Surround WP

Traps and kaolin clay make a great control duo. Once sprayed on the plants, the light color of the clay is a visual repellant, deterring the insects from the otherwise alluring, brightly colored fruits.

The clay also acts as a physical barrier, making it difficult for the females to lay their eggs.

Kaolin clay doesn’t persist long, unfortunately, and must be reapplied after rain, and as the fruit expands.

Keeping your garden or orchard clean is also essential.

Keep an eye out for dimpled fruit, and remove and destroy them to get a jump on the larvae before the fruit fall and the larvae pupate. Pick your fruit frequently, pick up fallen fruit as soon as possible, and don’t compost infested fruit.

Biological Control

Unfortunately, biological controls are not effective against this insect.

The adults don’t have any specific significant enemies besides the odd hungry predator, and the larvae hide inside the fruit and are difficult for predatory insects and other enemies to reach.

Organic Pesticides

Using pesticides against the larvae is not helpful, but you can try applying spinosad, available as Entrust SC Naturalyte Insect Control at Arbico Organics to the foliage to suppress the adults.

A close up of a bottle of Entrust SC Naturalyte Insect Control isolated on a white background.

Entrust SC Naturalyte Insect Control

Keep in mind that this product can be toxic to pollinators and other insects, so don’t apply it during the day if there are blooms and bee visitors present.

Chemical Pesticide Control

Because the larvae are safely hidden in the fruit, and the adults may not visit the orchard until they are ready to lay eggs, they can be hard to control with contact chemicals.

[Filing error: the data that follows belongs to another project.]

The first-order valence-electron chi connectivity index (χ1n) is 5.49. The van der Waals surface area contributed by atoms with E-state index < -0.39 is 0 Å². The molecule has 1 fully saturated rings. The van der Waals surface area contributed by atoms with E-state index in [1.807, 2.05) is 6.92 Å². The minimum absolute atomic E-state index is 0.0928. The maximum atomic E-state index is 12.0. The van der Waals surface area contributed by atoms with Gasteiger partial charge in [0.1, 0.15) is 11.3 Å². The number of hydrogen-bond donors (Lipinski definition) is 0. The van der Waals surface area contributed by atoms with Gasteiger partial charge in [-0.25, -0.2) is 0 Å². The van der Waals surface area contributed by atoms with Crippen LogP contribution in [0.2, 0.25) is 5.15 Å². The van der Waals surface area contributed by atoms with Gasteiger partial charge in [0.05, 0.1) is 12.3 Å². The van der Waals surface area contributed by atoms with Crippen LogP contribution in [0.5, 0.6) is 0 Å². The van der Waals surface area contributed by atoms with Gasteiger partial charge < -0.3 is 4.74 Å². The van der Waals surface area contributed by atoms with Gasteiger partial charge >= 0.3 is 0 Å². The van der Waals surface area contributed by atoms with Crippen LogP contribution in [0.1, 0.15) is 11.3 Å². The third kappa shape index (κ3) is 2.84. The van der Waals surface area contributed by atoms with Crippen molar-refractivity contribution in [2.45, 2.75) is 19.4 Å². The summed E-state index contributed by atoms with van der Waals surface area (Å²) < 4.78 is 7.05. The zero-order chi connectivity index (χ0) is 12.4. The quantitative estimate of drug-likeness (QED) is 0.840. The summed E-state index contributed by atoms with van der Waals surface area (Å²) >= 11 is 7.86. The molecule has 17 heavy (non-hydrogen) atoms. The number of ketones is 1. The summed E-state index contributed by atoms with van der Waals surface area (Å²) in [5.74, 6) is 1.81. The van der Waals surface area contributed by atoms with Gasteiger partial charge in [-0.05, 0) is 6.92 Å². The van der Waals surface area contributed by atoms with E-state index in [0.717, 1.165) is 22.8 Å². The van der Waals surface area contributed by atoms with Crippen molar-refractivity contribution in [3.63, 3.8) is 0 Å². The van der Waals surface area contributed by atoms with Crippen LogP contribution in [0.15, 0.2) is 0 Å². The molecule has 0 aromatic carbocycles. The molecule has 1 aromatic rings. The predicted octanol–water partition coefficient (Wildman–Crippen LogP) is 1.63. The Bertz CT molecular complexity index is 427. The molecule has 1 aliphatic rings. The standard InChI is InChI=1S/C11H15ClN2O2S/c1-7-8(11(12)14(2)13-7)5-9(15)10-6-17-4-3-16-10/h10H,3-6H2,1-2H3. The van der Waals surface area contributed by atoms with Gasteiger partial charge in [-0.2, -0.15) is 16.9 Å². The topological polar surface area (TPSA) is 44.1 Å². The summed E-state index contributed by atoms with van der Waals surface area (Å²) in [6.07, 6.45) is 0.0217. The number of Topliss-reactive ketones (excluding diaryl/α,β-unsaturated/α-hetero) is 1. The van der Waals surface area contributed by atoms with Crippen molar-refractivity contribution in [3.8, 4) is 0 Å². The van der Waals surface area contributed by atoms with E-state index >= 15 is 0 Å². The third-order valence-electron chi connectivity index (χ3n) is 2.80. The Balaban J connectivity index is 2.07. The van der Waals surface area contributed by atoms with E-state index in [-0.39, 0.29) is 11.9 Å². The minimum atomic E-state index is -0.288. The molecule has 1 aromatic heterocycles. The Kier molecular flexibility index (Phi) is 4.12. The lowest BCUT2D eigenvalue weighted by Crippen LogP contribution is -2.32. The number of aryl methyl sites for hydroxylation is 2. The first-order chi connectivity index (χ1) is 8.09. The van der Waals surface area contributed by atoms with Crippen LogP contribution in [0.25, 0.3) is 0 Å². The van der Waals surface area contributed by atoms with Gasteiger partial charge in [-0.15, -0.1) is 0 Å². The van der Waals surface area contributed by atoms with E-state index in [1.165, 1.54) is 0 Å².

Carbaryl and phosmet, applied three to four times per season, have been used successfully against apple maggots. Keep in mind that many chemical pesticides are hazardous to beneficial insects and other organisms that could inhabit your trees.

Get Your Own Future Pie, Fly

These small flies and their irritating larvae are not easy to find and control, but luckily, we know a trick or two that can help us in the fight over our precious apples.

Traps and physical barriers might not be the best options for commercial apple growers, but for us backyard gardeners and orchardists these are manageable, effective options to try.

It’s worth at least attempting to save our future fresh snacks and pies, right?

A close up horizontal image of a ripe green apple infested with maggots.
Photo by Whitney Cranshaw, Colorado State University, Bugwood.org.

Have you ever had issues with these common, serious pests in your garden? Let us know in the comments below how you dealt with them! And feel free to drop us a line if you have any questions.

While you’re at it, read about other pests and diseases that affect apple fruits here:

Photo of author
Sylvia Dekker is a nature-inspired creative with a bachelor’s degree in agriculture, a history of Canadian province-hopping, and a life filled with brown thumbs, bee stings, and tan lines. When Sylvia travels, on mountain or steppe, she harvests knowledge, experiences, and honey, goes starry-eyed over each tiny plant, and writes about it all.